(written by Dave)
After yesterday’s epic ride over the Julian Alps, we were both a little sore this morning. We had a nice sleep in at the hostel –not noisy at all. Euro 2012 went to Spain but the 4-nil score may have contributed to lack of shouts when the game ended. We were both sleeping soundly at that point. Nancy misread the brekkie times, thinking that it was an 8:00 start. We didn’t make it down until just afterwards. Just as well that we didn’t know they started serving at 7:00 as we needed the rest.
With the help of the hostel staff, we got our laundry done this morning. I’m still not sure if we pay for this service but they were very friendly about the whole thing, offering to dry and fold if we wanted. Because most everything is either lycra or wool, we declined the drying and took everything right from the washer, stringing a line in our room. You can see what a mess we’ve made of a 5 bunk dorm room in the photo below. I think we paid 8€ extra to have the 5 bunks to ourselves but I’m not 100% – there may have been a translation issue. So far, no one has knocked on the door asking for a bed.
We wandered town a bit after laundry, trying to get chores done, while taking in a few of the sights of Villach (pronounced “Villa”). Villach is another one of those much-fought-over European cities that we’d never heard of before this trip. A quick history of Villach takes us back, like so many of the cities in this region, to the Romans. Since then, the city has been destroyed by fire, earthquakes, the plague and various wars. It became the regional centre for Protestantism during the reformation only to see the Protestants driven out during the Counter Reformation. Napoleon and his troops used Villach as a control centre when they were charging across Europe. In WWI it was a key supply town and finally in WWII the allies thought it so important that they flew 52 bombing raids over Villach. All these years of conflict have left an eclectic mix of buildings but they’ve really done a nice job over the past 50 years to smooth over the cracks. The central core has a great pedestrian only section which includes everything you could ever want with shops and restaurants galore –so long as it is not Sunday (like it was yesterday when we arrived).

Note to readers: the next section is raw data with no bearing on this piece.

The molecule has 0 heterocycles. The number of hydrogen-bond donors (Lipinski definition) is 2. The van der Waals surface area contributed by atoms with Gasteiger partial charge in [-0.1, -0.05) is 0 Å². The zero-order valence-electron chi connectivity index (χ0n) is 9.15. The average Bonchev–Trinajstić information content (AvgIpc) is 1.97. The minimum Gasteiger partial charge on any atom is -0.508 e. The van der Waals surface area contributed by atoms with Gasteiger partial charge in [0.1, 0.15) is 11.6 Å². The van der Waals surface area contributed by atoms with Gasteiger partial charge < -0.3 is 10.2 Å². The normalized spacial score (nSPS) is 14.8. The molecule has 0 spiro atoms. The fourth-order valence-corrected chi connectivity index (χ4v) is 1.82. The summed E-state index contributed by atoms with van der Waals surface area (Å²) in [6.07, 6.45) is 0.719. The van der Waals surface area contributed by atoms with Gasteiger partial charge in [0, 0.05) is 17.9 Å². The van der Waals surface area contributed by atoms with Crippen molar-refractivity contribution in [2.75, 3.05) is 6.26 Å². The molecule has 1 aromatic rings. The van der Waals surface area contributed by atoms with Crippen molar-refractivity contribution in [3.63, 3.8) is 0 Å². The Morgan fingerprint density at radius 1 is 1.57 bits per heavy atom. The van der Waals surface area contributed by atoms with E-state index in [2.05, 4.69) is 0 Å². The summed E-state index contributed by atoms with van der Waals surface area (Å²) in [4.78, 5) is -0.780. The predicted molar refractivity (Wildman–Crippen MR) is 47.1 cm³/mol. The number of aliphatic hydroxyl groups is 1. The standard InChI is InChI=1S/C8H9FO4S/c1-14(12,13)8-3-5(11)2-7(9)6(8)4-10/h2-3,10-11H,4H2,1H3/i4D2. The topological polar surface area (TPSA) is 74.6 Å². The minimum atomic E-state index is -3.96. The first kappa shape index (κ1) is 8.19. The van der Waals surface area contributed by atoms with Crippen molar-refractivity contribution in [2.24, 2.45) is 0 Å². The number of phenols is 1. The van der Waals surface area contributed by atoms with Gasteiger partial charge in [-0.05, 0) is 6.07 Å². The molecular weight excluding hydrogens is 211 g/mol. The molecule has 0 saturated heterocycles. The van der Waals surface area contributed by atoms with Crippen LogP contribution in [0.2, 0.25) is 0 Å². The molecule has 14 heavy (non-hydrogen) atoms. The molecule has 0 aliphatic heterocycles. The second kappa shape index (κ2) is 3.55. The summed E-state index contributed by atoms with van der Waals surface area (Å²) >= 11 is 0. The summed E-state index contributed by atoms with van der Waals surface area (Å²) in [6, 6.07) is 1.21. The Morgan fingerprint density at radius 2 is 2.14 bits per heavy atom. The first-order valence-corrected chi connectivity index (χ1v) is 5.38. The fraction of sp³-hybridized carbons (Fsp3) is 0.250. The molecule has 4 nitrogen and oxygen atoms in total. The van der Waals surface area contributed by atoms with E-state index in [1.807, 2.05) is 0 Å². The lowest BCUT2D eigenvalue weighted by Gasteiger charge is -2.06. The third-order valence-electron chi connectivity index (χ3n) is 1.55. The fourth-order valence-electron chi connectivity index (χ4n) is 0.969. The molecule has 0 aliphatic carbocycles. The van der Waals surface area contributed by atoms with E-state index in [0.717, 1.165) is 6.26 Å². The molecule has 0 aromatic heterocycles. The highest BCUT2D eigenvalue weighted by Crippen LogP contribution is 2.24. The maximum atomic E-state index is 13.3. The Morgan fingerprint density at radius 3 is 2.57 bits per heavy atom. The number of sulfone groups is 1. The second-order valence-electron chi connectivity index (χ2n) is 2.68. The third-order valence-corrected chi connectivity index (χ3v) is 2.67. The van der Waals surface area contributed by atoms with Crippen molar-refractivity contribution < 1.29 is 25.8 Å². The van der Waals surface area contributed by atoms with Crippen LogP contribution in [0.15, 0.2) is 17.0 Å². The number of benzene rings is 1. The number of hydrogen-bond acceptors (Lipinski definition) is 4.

We managed to find an Austrian SIM for the iPhone at almost the best price we’ve seen since Asia. It took about 5 minutes for the whole process. No ID required. Buying a SIM in some countries has taken on almost top-secret-clearance proportions, in terms of ID checks and paperwork. While in other countries like Austria and Croatia they didn’t even want to know who we are. Given that it is a pre-paid SIM, basically throwaway I’m not sure why such an effort is made in some places. At least now we are connected again (besides the wi-fi here in the hostel).
We had a nice lunch on a bench at the riverfront, found a good Southern Germany map and eventually made our way back to the hostel. We are now sitting on the covered patio watching a big thunder storm. We have a rough route for the next three days and hope to ride over Austria’s highest pass but the weather is a big question mark. You don’t really want to be at 8,000 feet in the middle of a thunder storm. At least we know about tomorrow, we’ll head up the Drau River towards Spittal. The Drau River is one of those that you can ride on bike paths for 100’s of Ks. We’ll check them out tomorrow and use them if they don’t turn out to be too much dirt or overly circuitous. We are hoping that the t-storms at least hold off until afternoon. We have a couple campgrounds lined up but we’ll see how the weather goes there as well…
UPDATE – well, the bonding on Nancy’s front tooth (from a broken tooth many, many years ago) just fell off so we have to try to find a dentist tomorrow here in Villach to see what can be done. Apparently there are lots of dentists here, which is good – we’ll get the hostel folks to try to help us find one. We may be here another day, depending on how quickly we can get in to see someone. Ah, the joys of being on the road and feeling the wind in your hair– except sometimes, everyday life slows you down…